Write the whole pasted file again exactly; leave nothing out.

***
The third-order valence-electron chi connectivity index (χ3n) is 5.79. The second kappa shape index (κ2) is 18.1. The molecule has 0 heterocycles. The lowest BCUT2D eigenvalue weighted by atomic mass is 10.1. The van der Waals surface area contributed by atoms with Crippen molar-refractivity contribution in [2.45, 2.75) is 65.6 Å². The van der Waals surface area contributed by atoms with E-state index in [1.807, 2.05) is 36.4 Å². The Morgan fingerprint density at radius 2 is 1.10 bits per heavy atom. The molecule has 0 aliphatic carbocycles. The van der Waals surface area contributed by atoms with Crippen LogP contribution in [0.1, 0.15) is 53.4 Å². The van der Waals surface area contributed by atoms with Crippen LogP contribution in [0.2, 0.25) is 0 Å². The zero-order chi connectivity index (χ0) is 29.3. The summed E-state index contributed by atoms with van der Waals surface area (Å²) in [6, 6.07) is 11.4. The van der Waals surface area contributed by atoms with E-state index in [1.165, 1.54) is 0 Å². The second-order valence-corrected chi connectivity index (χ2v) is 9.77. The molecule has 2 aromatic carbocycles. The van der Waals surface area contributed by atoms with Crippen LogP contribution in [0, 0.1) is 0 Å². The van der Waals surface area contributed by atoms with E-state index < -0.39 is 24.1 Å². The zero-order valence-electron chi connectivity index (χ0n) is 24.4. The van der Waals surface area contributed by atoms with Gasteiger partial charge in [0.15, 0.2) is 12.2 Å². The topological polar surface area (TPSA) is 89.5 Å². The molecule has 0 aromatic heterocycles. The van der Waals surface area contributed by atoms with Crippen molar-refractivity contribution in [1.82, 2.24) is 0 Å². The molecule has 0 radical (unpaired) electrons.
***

The third-order valence-electron chi connectivity index (χ3n) is 5.79. The second kappa shape index (κ2) is 18.1. The molecule has 0 heterocycles. The lowest BCUT2D eigenvalue weighted by atomic mass is 10.1. The van der Waals surface area contributed by atoms with Crippen molar-refractivity contribution in [2.45, 2.75) is 65.6 Å². The van der Waals surface area contributed by atoms with E-state index in [1.807, 2.05) is 36.4 Å². The Morgan fingerprint density at radius 2 is 1.10 bits per heavy atom. The molecule has 0 aliphatic carbocycles. The van der Waals surface area contributed by atoms with Crippen LogP contribution in [0.1, 0.15) is 53.4 Å². The van der Waals surface area contributed by atoms with Crippen LogP contribution in [0.2, 0.25) is 0 Å². The zero-order chi connectivity index (χ0) is 29.3. The summed E-state index contributed by atoms with van der Waals surface area (Å²) in [6, 6.07) is 11.4. The van der Waals surface area contributed by atoms with E-state index in [1.165, 1.54) is 0 Å². The second-order valence-corrected chi connectivity index (χ2v) is 9.77. The molecule has 2 aromatic carbocycles. The van der Waals surface area contributed by atoms with Crippen LogP contribution in [0, 0.1) is 0 Å². The van der Waals surface area contributed by atoms with E-state index < -0.39 is 24.1 Å². The zero-order valence-electron chi connectivity index (χ0n) is 24.4. The van der Waals surface area contributed by atoms with Gasteiger partial charge in [0.15, 0.2) is 12.2 Å². The topological polar surface area (TPSA) is 89.5 Å². The molecule has 0 aromatic heterocycles. The van der Waals surface area contributed by atoms with Crippen molar-refractivity contribution in [1.82, 2.24) is 0 Å². The molecule has 0 radical (unpaired) electrons.